Rystad Energy put it somewhat differently, although came to the same general conclusion. “Nine in ten US shale oil companies are burning cash,” the Norwegian consultancy said late last month. Rystad studied 40 U.S. shale companies and found that only four had positive cash flow in the first quarter. In fact, the numbers were particularly bad in the first three months of this year, with the companies posting a combined $4.7 billion in negative cash flow. “That is the lowest [cash flow from operating activities] we have seen since the fourth quarter of 2017,” Rystad’s Alisa Lukash said in a statement.

More than 170 U.S. shale companies have declared bankruptcy since 2015, affecting nearly $100 billion in debt, according to Haynes and Boone. There have been an estimated 8 bankruptcies already this year, with some $3 billion in debt restructured.

“Frackers’ persistent inability to produce positive cash flows should be of grave concern to investors,” authors from IEEFA and the Sightline Institute wrote. “Until fracking companies can demonstrate that they can produce cash as well as hydrocarbons, cautious investors would be wise to view the fracking sector as a speculative enterprise with a weak outlook and an unproven business model.”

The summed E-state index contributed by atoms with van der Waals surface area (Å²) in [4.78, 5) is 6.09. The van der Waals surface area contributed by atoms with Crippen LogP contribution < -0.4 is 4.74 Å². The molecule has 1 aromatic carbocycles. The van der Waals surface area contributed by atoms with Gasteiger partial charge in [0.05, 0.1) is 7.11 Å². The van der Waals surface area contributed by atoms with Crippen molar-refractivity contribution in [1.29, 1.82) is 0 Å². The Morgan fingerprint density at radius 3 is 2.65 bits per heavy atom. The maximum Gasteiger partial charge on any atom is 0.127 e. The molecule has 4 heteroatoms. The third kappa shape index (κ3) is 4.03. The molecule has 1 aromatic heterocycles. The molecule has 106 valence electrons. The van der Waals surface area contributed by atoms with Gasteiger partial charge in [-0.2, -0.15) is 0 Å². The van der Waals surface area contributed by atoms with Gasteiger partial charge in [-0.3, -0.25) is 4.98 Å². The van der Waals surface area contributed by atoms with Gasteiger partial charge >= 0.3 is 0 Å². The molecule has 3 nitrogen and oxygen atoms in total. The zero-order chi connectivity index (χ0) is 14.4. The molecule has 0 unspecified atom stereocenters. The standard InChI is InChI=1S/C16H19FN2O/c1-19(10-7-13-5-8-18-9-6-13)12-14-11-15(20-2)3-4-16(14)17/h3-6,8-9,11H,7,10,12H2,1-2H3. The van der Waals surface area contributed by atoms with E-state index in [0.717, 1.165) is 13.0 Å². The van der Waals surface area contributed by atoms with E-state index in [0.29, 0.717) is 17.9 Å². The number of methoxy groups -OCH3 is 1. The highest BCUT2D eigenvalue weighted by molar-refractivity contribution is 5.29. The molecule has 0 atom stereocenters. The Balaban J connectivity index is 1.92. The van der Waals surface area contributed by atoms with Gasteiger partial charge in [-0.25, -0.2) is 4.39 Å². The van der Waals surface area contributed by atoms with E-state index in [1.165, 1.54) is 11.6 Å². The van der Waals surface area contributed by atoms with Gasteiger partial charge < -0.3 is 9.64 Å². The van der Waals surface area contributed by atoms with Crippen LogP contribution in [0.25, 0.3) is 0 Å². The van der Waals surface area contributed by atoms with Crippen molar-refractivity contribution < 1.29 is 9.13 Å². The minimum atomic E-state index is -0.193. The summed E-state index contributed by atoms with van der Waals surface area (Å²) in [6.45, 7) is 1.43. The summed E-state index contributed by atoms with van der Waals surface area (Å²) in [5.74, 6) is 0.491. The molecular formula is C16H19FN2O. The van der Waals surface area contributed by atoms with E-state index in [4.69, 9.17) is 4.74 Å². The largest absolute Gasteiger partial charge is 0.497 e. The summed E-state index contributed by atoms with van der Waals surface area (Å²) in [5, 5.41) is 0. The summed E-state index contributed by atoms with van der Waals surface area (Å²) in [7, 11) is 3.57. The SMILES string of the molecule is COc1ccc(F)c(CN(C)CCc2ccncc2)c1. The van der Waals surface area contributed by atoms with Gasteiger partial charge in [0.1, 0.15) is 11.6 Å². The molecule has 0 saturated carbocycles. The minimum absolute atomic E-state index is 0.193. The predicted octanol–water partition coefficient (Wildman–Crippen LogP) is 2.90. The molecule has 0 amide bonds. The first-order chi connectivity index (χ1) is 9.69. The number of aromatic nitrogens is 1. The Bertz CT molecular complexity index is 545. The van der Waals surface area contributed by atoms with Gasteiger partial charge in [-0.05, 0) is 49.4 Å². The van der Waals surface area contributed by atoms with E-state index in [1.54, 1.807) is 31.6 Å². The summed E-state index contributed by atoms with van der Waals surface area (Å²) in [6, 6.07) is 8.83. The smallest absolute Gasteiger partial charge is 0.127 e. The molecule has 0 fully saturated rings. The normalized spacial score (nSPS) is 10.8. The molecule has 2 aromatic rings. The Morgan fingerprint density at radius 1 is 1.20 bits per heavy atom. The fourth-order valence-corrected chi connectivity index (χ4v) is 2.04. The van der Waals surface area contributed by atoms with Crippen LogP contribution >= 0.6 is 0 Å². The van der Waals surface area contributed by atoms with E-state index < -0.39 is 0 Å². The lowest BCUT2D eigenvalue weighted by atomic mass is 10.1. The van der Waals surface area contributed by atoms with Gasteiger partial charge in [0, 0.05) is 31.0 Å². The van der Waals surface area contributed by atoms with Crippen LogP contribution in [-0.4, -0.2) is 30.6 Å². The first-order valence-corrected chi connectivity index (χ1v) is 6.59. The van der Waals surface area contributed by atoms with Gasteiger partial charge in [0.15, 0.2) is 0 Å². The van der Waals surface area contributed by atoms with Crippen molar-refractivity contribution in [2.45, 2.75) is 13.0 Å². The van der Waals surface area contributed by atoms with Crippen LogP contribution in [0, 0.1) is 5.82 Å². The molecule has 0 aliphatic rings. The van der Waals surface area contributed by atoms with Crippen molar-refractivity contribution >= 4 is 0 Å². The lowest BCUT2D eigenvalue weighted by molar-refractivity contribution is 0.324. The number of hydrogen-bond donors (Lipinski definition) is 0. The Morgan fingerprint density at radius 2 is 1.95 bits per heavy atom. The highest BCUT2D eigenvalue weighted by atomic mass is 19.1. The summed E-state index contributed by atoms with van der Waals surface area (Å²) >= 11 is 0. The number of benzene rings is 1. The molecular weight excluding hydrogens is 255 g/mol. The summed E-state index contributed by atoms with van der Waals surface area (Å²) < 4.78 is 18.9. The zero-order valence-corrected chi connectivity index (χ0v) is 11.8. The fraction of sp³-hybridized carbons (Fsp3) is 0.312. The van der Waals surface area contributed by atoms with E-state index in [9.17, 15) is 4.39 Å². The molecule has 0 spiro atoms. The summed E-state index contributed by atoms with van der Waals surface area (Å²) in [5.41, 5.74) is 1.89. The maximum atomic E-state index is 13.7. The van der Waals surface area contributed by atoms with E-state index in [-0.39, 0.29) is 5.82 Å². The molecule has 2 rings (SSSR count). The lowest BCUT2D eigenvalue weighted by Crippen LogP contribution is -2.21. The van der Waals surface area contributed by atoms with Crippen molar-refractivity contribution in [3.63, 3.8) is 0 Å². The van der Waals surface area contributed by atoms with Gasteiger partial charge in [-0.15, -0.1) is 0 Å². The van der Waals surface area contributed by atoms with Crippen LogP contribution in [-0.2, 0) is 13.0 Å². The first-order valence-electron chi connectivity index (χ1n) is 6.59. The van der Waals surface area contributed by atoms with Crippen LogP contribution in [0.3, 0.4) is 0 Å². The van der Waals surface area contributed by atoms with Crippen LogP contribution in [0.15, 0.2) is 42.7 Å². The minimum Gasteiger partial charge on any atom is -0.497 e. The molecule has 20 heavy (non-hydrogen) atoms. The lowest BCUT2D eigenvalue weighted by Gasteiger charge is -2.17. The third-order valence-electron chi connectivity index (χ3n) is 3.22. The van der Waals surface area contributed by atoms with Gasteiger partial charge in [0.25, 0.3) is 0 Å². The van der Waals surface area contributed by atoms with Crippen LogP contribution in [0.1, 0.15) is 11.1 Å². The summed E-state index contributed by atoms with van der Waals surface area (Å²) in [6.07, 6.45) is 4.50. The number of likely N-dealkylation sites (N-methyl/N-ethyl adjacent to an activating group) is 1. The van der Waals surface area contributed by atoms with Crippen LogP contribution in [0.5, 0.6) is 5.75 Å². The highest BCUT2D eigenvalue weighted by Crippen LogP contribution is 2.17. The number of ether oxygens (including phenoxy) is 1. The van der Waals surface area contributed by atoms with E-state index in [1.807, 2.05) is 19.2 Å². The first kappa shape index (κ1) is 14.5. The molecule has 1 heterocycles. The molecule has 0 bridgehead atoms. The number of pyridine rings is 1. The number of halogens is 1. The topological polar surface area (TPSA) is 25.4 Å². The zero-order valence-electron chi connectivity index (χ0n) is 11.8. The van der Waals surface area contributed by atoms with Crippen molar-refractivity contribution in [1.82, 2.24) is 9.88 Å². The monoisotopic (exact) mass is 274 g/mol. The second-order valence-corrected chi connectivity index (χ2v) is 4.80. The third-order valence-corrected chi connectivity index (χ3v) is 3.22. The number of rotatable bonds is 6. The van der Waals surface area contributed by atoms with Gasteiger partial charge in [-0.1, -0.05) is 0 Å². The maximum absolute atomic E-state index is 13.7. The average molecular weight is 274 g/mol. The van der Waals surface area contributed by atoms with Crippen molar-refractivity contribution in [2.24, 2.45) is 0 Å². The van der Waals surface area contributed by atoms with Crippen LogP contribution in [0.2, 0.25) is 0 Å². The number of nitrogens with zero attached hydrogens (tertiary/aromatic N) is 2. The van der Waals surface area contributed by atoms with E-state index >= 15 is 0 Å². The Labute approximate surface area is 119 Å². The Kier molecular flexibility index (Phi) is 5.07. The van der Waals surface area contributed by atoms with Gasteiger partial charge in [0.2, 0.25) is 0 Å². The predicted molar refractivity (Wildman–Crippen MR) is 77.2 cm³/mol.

Bizarro Environmental Destruction

And if the above weren’t bad enough, when we look at what we’re doing to the natural systems we depend on to simply exist, the data is downright horrifying.

A full listing of recent depressing scientific findings would read encyclopedic. So I’ll just stick to the big picture: species extinction is happening at the highest rate ever, short of a massive meteor slamming into the planet.

The world’s plants are disappearing 500x faster than they should. The global animal population has decreased by 60% since 1970. The UN now predicts a million more species will go extinct within the next few decades.

But in today’s bizarro world, there’s a perverted incentive to sacrifice biological capital for financial capital.

The scarcer the tuna become, the higher the price the fisherman will get for his catch at market. As long as commercial demand is kept artificially boosted by central banks, the economic incentive to bulldoze the next hectare of rainforest will continue to overpower the argument to conserve it.

Whoever hooks the last tuna in the oceans will get one hell of a price for it. But tell me, what will the 8+ billion humans left on earth eat then?

Your Positive Action For The Day

If you’re a regular reader of PeakProsperity.com, little of the above comes as a surprise to you.

You’re likely very well aware of our stance that developing a more resilient way of life, of living within our financial/energetic/ecologic budgets, both as individuals and as a society, is our path out of the tremendous hole we are currently creating for ourselves.

Our book Prosper!: How to Prepare for the Future and Create a World Worth Inheriting gives specific guidance on how to actively cultivate resilience across your lifestyle. Most of you have read it.

But many haven’t. And most folks out there remain unaware of the bizarro behavior driving society’s future prospects — and the planet’s — into the abyss.